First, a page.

I can get media accreditation for some other events in Singapore—for example, when I reported for a foreign news wire (I was still contracted as a freelancer on a monthly basis, rather than staff), I was able to get accreditation through them for events like the Singapore Airshow, or the Shangri-La Dialogues. But it doesn’t always work out: once, when another international news wire wanted to hire me to cover an official ASEAN event, my application for media accreditation was rejected.
It’s annoying, but doesn’t bother me from day-to-day. There are often workarounds: instead of getting press releases directly, I check government websites and the Facebook pages of various government agencies or ministers. If I’m covering court hearings, I show up early to make sure I get a seat in the public gallery. I send emails to government communications departments with questions, or to offer them the right of reply—I often don’t get responses (or very late responses), but lots of other journalists get this treatment too, so it becomes one more thing about doing journalism in Singapore that needs to be factored in.
In any case, I very rarely find official statements to form the heart of the stories that I cover. There’s always more information, insight, and context that you can find from speaking to people or organisations on the ground. Because I don’t usually cover breaking news, I have the luxury of practising a slower form of journalism than that of peers who work for newspapers and TV networks; I don’t have to react or produce content as quickly as they do, so I have more time for interviews, to dig a little deeper, to shift my focus from events and developments to context and background.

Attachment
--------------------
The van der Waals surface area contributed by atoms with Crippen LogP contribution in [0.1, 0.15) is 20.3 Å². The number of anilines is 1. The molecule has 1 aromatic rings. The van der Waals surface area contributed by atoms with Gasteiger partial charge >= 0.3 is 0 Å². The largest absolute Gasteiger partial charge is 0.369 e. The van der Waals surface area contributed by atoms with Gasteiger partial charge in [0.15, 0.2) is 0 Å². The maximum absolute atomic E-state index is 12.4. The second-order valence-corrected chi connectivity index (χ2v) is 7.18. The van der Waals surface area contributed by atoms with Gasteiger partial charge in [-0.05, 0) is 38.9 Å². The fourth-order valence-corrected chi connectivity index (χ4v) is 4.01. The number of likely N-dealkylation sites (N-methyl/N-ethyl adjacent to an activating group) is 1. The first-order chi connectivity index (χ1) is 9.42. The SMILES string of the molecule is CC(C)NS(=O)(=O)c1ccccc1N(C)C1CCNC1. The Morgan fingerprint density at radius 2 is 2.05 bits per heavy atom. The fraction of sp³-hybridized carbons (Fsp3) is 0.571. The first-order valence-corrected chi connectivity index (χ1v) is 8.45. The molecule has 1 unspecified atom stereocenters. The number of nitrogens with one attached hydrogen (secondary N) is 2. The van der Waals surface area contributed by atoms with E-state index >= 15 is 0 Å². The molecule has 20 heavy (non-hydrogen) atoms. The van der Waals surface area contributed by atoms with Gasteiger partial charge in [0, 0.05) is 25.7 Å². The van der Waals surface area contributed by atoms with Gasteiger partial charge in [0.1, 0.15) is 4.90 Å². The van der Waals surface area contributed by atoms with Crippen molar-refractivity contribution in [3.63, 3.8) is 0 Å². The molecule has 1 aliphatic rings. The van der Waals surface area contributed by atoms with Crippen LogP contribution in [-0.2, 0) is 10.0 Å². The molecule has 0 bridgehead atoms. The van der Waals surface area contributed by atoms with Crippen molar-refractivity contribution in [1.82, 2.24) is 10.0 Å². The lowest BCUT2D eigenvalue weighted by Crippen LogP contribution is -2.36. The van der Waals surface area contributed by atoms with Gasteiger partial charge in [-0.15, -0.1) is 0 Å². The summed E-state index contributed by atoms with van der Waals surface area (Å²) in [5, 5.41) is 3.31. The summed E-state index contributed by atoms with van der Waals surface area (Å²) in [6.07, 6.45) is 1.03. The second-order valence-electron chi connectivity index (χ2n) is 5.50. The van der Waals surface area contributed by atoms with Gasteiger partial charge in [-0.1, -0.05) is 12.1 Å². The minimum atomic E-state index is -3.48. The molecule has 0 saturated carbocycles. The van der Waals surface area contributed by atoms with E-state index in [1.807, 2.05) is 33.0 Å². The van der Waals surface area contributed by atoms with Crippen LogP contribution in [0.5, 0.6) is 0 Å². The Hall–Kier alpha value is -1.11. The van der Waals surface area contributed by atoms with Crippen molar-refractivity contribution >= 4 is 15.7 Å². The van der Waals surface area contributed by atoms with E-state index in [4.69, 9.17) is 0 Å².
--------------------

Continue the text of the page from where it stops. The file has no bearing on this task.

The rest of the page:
Being a freelancer can also mean less protection: while journalists in traditional newsrooms might be supported by the company’s legal department and other resources in times of trouble, I don’t have access to such resources, since I have no actual employer. While foreign outlets have been known to extract their foreign correspondents from a variety of contexts for a variety of reasons, as a Singaporean and a freelancer I’ll never get extracted by anyone to anywhere, so it’s important that I’m aware of the risk and exposure that I have in the course of my work.
(Interestingly, this also works in the other direction: because I usually don’t have a local editor who can be rung up and intimidated, I don’t have to put up with policing or censorship from editors. I’ve had editors contacted about my work before, but because they weren’t local mainstream media editors, the reaction has been more akin to a shrug than anything. And because I’m a Singaporean, I don’t have the worry that foreign reporters have of losing work visas and getting kicked out of the country.)